• Subtle molecular variations in the pore binding site confer drug selectivity, and different agents can be highly selective for only one subvariant of the sodium channel (but none of these are currently available for human use). 

Catterall & Swanson (2015) is where most of this information has come from, and the interested reader is redirected there. 

The basis of sodium selectivity

The voltage gated sodium channel is so called because it conducts mainly the traffic of sodium. That seems like an extremely stupid statement to make, but it is important to recognise that other supposedly ion-selective channels (such as, for example, the nicotinic ligand-gated sodium channel at the neuromuscular junction) are barely selective for anything, and allow the passage of whatever cations happen to be around. In contrast to these, sodium is the only thing that passes through Nav1.5. This selectivity is conferred by an extremely narrow (4.6 Å2) pore which is formed by the side chains of four glutamate residues. This molecular site structure is extremely highly conserved and appears to be essential to the functioning of the whole protein, such that minor molecular modifications can completely undermine this selectivity, or control it in a way that permits the conductance of some completely different ions. For example, Heinemann et al (1992) took a rat sodium channel, substituted an alanine for a lysine, and turned it into a calcium channel instead.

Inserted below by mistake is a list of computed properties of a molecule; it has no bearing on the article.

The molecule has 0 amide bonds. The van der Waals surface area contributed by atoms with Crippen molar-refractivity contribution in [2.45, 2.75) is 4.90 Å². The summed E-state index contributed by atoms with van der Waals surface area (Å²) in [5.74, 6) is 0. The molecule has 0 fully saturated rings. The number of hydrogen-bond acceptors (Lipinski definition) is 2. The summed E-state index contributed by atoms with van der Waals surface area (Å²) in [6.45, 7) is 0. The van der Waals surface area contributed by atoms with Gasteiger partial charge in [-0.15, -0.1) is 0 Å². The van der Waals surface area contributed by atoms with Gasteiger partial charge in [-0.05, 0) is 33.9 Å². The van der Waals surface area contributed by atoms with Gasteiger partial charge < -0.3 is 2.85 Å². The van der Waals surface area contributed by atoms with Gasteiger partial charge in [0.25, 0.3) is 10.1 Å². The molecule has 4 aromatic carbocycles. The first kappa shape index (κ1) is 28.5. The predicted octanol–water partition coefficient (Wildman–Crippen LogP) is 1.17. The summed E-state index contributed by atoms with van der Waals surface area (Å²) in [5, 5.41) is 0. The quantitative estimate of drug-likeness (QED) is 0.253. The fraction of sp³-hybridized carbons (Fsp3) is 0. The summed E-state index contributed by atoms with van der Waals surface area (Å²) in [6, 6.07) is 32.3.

The mechanisms of voltage-gating

Voltage gating occurs by the activity of two gating mechanisms: a voltage-dependent activating gate, conventionally referred to as the "m" gate, and and a time-dependent inactivating gate, usually referred to as the "h" gate.  These names come from the original paper by Hodgkin & Huxley (1952), who were trying to express the sodium currents in the giant squid axon mathematically. In the  equation they devised, describing sodium conductance, represented the concentration of hypothetical "activating" molecules that affect the transfer rate for sodium, and h represented "inactivating" molecules. In brief:

  • The gate opens in response to a depolarisation of the myocyte membrane. The change in the potential difference is sensed by a protein segment made up of some positively charged amino acids which are arranged in a helical pattern and which act as a cuff or throttle of sorts, constricting or releasing the pore depending on the potential difference. The CICM trainee probably does not need to go into too much detail here, and would at most be expected to regurgitate the phrase "helical screw" or "sliding helix".